A bunch of y’all asked me what I thought of The Atlantic’s “Is Your Cell Phone Fueling Civil War in the Congo” article on Monday. To which I reply: About the same thing I’ve thought every other time an article with a virtually identical title has popped up in my “rape and lions” Google News Alert over the last couple of years.
Seriously guys, it’s like déjà vu all over again. The article begins:
“Pick up any household electronic — a phone, a remote, or a laptop — and it could contain minerals mined in the Democratic Republic of the Congo, a country where armed rebel groups connected with crimes of rape and murder profit from trade of these minerals.”
Sound at all familiar? No? Let’s take a little trip back in time…
The day: June 26, 2010. The man: The Kristof. The paper: The New York Times. The article: “Death by Gadget in the Congo”:
“An ugly paradox of the 21st century is that some of our elegant symbols of modernity — smartphones, laptops and digital cameras — are built from minerals that seem to be fueling mass slaughter and rape in Congo.”
Oh come off it, you might be thinking. Two pieces on the same topic beginning with similar words does not a federal case make.
And you may have a point, but then again, there’s:
The Hawaii Independent in December 2010: “Is your new mobile phone made with conflict minerals?“;
The Guardian in August 2010: “‘Conflict minerals’ finance gang rape in Africa“;
The Washington City Paper, in June 2010: “Does Your Ipod Support Rape in the Congo?“;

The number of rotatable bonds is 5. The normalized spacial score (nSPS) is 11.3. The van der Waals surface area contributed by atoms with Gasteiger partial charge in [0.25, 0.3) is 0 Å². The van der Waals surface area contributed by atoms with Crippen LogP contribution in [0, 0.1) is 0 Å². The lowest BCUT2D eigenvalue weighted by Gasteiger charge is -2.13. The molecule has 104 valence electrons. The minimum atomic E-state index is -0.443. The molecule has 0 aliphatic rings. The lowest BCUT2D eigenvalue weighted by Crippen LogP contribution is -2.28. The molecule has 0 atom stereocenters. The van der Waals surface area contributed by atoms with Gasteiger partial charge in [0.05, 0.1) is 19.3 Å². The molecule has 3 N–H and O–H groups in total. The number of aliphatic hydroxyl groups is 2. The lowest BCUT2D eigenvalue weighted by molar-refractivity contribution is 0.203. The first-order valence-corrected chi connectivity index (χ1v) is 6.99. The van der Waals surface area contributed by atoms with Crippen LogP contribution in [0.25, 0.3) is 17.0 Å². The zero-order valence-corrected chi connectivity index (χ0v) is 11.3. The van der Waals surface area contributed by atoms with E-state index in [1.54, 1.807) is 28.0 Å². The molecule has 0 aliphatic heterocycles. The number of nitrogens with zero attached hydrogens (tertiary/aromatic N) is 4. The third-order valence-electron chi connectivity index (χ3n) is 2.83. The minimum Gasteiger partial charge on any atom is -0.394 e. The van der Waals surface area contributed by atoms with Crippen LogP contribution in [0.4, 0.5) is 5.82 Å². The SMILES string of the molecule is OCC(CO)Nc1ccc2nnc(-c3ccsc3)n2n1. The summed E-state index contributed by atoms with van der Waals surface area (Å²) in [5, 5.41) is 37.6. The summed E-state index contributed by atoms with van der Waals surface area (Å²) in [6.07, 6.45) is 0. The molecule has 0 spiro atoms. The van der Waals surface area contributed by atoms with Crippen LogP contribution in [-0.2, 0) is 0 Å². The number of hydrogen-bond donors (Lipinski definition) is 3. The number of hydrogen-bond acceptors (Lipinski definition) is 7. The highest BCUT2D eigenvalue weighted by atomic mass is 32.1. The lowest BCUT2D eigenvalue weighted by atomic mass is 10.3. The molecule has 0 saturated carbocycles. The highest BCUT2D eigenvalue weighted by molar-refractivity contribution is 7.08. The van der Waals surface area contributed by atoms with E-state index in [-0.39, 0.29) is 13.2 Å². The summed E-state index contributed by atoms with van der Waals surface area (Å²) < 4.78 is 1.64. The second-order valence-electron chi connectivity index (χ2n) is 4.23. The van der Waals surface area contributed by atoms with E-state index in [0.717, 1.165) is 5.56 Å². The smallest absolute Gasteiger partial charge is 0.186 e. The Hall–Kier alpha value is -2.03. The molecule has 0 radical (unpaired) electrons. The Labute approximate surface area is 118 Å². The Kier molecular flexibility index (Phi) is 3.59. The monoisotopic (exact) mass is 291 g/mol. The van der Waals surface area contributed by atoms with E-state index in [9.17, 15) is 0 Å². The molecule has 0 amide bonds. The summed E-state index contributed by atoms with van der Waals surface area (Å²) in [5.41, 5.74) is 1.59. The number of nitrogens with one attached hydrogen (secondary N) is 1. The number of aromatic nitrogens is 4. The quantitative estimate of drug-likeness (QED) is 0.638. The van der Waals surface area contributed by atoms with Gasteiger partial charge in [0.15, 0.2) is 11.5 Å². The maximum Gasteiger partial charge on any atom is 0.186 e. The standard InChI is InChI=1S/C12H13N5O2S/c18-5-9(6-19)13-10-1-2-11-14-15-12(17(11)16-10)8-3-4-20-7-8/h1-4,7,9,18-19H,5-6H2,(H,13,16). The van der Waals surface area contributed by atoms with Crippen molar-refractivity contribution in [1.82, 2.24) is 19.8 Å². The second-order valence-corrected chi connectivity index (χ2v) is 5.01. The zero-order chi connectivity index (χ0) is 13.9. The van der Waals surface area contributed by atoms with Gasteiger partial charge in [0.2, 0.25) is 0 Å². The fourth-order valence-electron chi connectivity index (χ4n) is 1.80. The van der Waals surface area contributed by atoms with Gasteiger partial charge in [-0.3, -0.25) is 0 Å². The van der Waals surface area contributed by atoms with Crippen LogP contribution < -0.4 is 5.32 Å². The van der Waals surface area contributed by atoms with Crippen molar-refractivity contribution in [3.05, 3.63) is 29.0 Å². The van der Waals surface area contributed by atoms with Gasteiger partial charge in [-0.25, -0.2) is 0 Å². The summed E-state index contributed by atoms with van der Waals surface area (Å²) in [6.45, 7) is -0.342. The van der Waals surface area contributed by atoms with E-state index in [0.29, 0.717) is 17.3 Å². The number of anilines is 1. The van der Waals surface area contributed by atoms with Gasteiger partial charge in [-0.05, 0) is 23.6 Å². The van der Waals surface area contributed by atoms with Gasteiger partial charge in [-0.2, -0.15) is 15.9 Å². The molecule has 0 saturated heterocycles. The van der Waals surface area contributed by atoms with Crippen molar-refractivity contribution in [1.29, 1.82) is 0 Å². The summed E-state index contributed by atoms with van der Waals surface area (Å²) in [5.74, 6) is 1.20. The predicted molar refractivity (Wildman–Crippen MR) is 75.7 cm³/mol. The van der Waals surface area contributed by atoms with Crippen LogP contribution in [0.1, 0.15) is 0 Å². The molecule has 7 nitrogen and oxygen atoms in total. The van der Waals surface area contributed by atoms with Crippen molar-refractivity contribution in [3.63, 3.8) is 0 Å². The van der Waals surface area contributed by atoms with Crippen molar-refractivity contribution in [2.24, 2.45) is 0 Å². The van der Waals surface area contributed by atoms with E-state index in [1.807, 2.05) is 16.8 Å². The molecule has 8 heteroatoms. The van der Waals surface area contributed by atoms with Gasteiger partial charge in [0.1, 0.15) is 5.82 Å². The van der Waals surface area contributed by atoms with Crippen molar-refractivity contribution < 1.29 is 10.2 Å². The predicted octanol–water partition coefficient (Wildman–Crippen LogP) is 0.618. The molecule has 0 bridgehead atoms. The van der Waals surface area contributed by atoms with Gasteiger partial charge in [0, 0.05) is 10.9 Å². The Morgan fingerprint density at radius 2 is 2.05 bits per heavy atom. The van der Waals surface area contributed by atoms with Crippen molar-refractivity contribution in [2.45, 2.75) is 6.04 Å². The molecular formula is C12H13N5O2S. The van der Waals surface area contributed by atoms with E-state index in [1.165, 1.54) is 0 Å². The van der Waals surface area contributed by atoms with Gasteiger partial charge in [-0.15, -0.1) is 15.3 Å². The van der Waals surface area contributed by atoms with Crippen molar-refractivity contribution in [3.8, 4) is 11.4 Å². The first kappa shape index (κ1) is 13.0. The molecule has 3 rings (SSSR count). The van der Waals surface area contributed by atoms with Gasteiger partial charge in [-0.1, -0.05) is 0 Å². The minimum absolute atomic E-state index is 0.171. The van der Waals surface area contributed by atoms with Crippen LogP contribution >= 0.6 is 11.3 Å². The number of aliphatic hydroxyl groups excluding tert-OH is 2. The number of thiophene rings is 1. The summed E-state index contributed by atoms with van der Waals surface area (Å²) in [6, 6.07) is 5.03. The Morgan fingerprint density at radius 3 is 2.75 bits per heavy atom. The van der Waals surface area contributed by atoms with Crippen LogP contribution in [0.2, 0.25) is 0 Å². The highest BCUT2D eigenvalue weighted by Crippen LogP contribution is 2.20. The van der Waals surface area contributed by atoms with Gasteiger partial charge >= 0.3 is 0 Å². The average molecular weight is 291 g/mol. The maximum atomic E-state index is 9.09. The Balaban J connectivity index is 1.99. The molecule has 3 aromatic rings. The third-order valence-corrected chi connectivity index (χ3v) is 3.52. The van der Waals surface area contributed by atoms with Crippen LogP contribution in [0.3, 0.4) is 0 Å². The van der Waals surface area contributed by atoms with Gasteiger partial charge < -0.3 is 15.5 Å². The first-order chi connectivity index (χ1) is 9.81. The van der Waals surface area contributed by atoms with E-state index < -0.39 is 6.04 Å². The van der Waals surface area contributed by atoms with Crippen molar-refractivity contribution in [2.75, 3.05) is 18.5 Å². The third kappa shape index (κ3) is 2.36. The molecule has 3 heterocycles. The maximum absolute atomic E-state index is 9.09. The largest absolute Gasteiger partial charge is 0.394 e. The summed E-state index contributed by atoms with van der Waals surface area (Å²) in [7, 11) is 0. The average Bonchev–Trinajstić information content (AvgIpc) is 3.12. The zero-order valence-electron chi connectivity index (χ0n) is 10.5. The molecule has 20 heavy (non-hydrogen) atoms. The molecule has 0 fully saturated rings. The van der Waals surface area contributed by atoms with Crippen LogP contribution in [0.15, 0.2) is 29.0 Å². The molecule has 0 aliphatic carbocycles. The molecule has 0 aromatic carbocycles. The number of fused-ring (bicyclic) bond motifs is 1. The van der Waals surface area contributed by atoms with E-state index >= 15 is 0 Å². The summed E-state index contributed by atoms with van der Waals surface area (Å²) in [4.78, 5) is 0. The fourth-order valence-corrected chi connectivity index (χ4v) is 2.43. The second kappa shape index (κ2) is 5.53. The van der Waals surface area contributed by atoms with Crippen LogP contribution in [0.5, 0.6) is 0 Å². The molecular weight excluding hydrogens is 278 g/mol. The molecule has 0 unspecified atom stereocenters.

CNN, December 2009: “Rape and murder, funded by cell phones“;
The Star (Canada) in June 2009: “Rape, war and your cell phone“;
Huffington Post in April 2009: “Congo Violence Fueled By Common Material In Cell Phones, Laptops“; and
The Telegraph in November of 2008: “How the mobile phone in your pocket is helping to pay for the civil war in Congo.”
And that’s just the results of a quick 5 minutes of googling. So if the Atlantic article is the first intimation you’ve had that your cell phone might not have been completely honest with you about its past, congratulations on coming out of that coma / returning safely from that space mission / escaping that underground bunker.
I just don’t have much to add to what I, Amanda, and others have said on this subject previously, but I suppose I’ll say it again anyway:
Yes, armed groups operating in the eastern Congo fund their activities in part through the sale of minerals that are used in the manufacture of consumer electronics. And yes, those armed groups are implicated in horrific atrocities against the civilian population of the region. But so are armed groups that aren’t heavily involved in the mineral trade. There’s no evidence that attacks on civilians are either more intense or more concentrated in areas associated with mining or supply routes. And I remain unconvinced that competition over mineral wealth is a primary driver of the violence. The roots of this conflict lie in contested claims over land and citizenship rights, which have become further entrenched by the impact of regional geopolitics. So yes, we would all prefer that our shiny new gadgets arrived free of associations with bloodshed and sexual violence, but we shouldn’t expect that removing our link to it will have much effect on the conflict itself.
Man, even I’m sick of hearing me talk about this…